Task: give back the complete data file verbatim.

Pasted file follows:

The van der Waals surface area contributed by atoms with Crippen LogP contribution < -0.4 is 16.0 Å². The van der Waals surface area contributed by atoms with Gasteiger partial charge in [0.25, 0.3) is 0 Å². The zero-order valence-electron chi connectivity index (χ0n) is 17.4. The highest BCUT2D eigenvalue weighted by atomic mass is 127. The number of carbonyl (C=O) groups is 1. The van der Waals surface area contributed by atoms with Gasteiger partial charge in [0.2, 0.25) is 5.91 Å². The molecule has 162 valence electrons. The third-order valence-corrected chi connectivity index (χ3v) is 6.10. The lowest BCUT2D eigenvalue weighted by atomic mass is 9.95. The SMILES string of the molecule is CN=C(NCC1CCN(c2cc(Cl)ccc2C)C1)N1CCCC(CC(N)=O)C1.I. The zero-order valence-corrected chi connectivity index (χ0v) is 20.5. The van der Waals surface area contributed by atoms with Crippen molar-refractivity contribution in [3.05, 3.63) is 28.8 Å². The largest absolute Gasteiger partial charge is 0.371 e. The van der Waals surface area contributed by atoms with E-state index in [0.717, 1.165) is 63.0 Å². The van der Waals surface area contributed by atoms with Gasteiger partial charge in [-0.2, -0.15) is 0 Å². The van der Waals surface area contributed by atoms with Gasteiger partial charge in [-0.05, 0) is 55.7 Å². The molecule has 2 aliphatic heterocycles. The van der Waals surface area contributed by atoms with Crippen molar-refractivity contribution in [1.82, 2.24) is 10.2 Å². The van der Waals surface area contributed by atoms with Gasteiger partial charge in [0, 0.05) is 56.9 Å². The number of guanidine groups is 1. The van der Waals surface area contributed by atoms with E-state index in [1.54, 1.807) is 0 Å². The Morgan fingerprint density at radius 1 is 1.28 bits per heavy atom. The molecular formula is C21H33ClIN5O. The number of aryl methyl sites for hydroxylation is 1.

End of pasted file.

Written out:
The van der Waals surface area contributed by atoms with Crippen LogP contribution < -0.4 is 16.0 Å². The van der Waals surface area contributed by atoms with Gasteiger partial charge in [0.25, 0.3) is 0 Å². The zero-order valence-electron chi connectivity index (χ0n) is 17.4. The highest BCUT2D eigenvalue weighted by atomic mass is 127. The number of carbonyl (C=O) groups is 1. The van der Waals surface area contributed by atoms with Gasteiger partial charge in [0.2, 0.25) is 5.91 Å². The molecule has 162 valence electrons. The third-order valence-corrected chi connectivity index (χ3v) is 6.10. The lowest BCUT2D eigenvalue weighted by atomic mass is 9.95. The SMILES string of the molecule is CN=C(NCC1CCN(c2cc(Cl)ccc2C)C1)N1CCCC(CC(N)=O)C1.I. The zero-order valence-corrected chi connectivity index (χ0v) is 20.5. The van der Waals surface area contributed by atoms with Crippen molar-refractivity contribution in [3.05, 3.63) is 28.8 Å². The largest absolute Gasteiger partial charge is 0.371 e. The van der Waals surface area contributed by atoms with E-state index in [0.717, 1.165) is 63.0 Å². The van der Waals surface area contributed by atoms with Gasteiger partial charge in [-0.2, -0.15) is 0 Å². The van der Waals surface area contributed by atoms with Gasteiger partial charge in [-0.05, 0) is 55.7 Å². The molecule has 2 aliphatic heterocycles. The van der Waals surface area contributed by atoms with Crippen molar-refractivity contribution in [1.82, 2.24) is 10.2 Å². The van der Waals surface area contributed by atoms with Gasteiger partial charge in [0, 0.05) is 56.9 Å². The number of guanidine groups is 1. The van der Waals surface area contributed by atoms with E-state index in [1.54, 1.807) is 0 Å². The Morgan fingerprint density at radius 1 is 1.28 bits per heavy atom. The molecular formula is C21H33ClIN5O. The number of aryl methyl sites for hydroxylation is 1.